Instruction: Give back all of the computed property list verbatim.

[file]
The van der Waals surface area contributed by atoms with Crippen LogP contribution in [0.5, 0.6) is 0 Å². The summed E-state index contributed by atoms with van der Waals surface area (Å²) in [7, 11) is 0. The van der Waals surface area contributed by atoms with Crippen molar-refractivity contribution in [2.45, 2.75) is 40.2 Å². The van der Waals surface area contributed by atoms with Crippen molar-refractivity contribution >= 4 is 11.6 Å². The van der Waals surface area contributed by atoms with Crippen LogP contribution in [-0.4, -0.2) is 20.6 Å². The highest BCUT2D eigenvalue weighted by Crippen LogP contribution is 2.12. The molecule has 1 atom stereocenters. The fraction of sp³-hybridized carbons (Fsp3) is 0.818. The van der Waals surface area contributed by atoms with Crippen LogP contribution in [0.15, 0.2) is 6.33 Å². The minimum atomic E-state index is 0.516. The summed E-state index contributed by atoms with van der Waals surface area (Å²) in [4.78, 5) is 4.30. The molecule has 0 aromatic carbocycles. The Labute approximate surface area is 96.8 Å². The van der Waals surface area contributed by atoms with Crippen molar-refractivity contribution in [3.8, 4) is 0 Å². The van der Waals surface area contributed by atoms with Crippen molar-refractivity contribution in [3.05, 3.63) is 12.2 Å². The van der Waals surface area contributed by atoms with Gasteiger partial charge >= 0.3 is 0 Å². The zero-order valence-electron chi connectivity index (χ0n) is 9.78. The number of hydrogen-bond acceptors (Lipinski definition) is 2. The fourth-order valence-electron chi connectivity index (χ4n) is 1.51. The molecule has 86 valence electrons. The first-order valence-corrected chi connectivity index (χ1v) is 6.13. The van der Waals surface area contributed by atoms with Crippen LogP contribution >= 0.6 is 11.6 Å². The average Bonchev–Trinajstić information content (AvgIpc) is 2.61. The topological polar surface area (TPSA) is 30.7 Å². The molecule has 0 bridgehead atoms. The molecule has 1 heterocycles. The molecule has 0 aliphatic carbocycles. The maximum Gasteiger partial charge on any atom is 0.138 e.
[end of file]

The van der Waals surface area contributed by atoms with Crippen LogP contribution in [0.5, 0.6) is 0 Å². The summed E-state index contributed by atoms with van der Waals surface area (Å²) in [7, 11) is 0. The van der Waals surface area contributed by atoms with Crippen molar-refractivity contribution in [2.45, 2.75) is 40.2 Å². The van der Waals surface area contributed by atoms with Crippen molar-refractivity contribution >= 4 is 11.6 Å². The van der Waals surface area contributed by atoms with Crippen LogP contribution in [-0.4, -0.2) is 20.6 Å². The highest BCUT2D eigenvalue weighted by Crippen LogP contribution is 2.12. The molecule has 1 atom stereocenters. The fraction of sp³-hybridized carbons (Fsp3) is 0.818. The van der Waals surface area contributed by atoms with Crippen LogP contribution in [0.15, 0.2) is 6.33 Å². The minimum atomic E-state index is 0.516. The summed E-state index contributed by atoms with van der Waals surface area (Å²) in [4.78, 5) is 4.30. The molecule has 0 aromatic carbocycles. The Labute approximate surface area is 96.8 Å². The van der Waals surface area contributed by atoms with Crippen molar-refractivity contribution in [3.8, 4) is 0 Å². The van der Waals surface area contributed by atoms with Crippen molar-refractivity contribution in [3.05, 3.63) is 12.2 Å². The van der Waals surface area contributed by atoms with Gasteiger partial charge >= 0.3 is 0 Å². The zero-order valence-electron chi connectivity index (χ0n) is 9.78. The number of hydrogen-bond acceptors (Lipinski definition) is 2. The fourth-order valence-electron chi connectivity index (χ4n) is 1.51. The molecule has 86 valence electrons. The first-order valence-corrected chi connectivity index (χ1v) is 6.13. The van der Waals surface area contributed by atoms with Crippen LogP contribution >= 0.6 is 11.6 Å². The average Bonchev–Trinajstić information content (AvgIpc) is 2.61. The topological polar surface area (TPSA) is 30.7 Å². The molecule has 0 bridgehead atoms. The molecule has 1 heterocycles. The molecule has 0 aliphatic carbocycles. The maximum Gasteiger partial charge on any atom is 0.138 e.